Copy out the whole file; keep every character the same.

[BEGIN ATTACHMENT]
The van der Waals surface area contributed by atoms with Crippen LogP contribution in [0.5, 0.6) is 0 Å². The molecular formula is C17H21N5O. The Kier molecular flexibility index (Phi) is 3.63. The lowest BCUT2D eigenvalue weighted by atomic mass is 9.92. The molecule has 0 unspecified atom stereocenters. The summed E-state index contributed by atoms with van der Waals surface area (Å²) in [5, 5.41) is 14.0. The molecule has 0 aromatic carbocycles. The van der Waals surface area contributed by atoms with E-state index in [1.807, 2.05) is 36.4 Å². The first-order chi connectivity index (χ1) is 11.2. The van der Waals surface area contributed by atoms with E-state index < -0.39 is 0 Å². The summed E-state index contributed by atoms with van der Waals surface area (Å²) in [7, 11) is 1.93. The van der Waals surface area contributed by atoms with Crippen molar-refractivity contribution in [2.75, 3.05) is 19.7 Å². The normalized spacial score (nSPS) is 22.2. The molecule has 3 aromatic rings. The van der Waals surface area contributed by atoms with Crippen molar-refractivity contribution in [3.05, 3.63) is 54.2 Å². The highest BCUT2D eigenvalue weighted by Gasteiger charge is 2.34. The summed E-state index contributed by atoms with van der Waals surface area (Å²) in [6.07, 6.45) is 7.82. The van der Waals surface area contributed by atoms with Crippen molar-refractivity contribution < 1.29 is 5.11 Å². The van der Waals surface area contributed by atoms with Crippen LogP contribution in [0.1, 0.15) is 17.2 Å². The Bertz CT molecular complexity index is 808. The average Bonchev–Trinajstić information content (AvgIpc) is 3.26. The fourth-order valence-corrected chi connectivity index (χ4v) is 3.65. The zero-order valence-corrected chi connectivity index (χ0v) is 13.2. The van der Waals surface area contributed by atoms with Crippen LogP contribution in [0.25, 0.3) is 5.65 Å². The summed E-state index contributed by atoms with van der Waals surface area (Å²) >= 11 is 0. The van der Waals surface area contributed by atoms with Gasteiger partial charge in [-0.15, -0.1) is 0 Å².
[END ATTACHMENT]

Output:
The van der Waals surface area contributed by atoms with Crippen LogP contribution in [0.5, 0.6) is 0 Å². The molecular formula is C17H21N5O. The Kier molecular flexibility index (Phi) is 3.63. The lowest BCUT2D eigenvalue weighted by atomic mass is 9.92. The molecule has 0 unspecified atom stereocenters. The summed E-state index contributed by atoms with van der Waals surface area (Å²) in [5, 5.41) is 14.0. The molecule has 0 aromatic carbocycles. The van der Waals surface area contributed by atoms with E-state index in [1.807, 2.05) is 36.4 Å². The first-order chi connectivity index (χ1) is 11.2. The van der Waals surface area contributed by atoms with E-state index < -0.39 is 0 Å². The summed E-state index contributed by atoms with van der Waals surface area (Å²) in [7, 11) is 1.93. The van der Waals surface area contributed by atoms with Crippen molar-refractivity contribution in [2.75, 3.05) is 19.7 Å². The normalized spacial score (nSPS) is 22.2. The molecule has 3 aromatic rings. The van der Waals surface area contributed by atoms with Crippen molar-refractivity contribution in [3.05, 3.63) is 54.2 Å². The highest BCUT2D eigenvalue weighted by Gasteiger charge is 2.34. The summed E-state index contributed by atoms with van der Waals surface area (Å²) in [6.07, 6.45) is 7.82. The van der Waals surface area contributed by atoms with Crippen molar-refractivity contribution < 1.29 is 5.11 Å². The van der Waals surface area contributed by atoms with Crippen LogP contribution in [0.1, 0.15) is 17.2 Å². The Bertz CT molecular complexity index is 808. The average Bonchev–Trinajstić information content (AvgIpc) is 3.26. The fourth-order valence-corrected chi connectivity index (χ4v) is 3.65. The zero-order valence-corrected chi connectivity index (χ0v) is 13.2. The van der Waals surface area contributed by atoms with Crippen LogP contribution in [0.25, 0.3) is 5.65 Å². The summed E-state index contributed by atoms with van der Waals surface area (Å²) >= 11 is 0. The van der Waals surface area contributed by atoms with Gasteiger partial charge in [-0.15, -0.1) is 0 Å².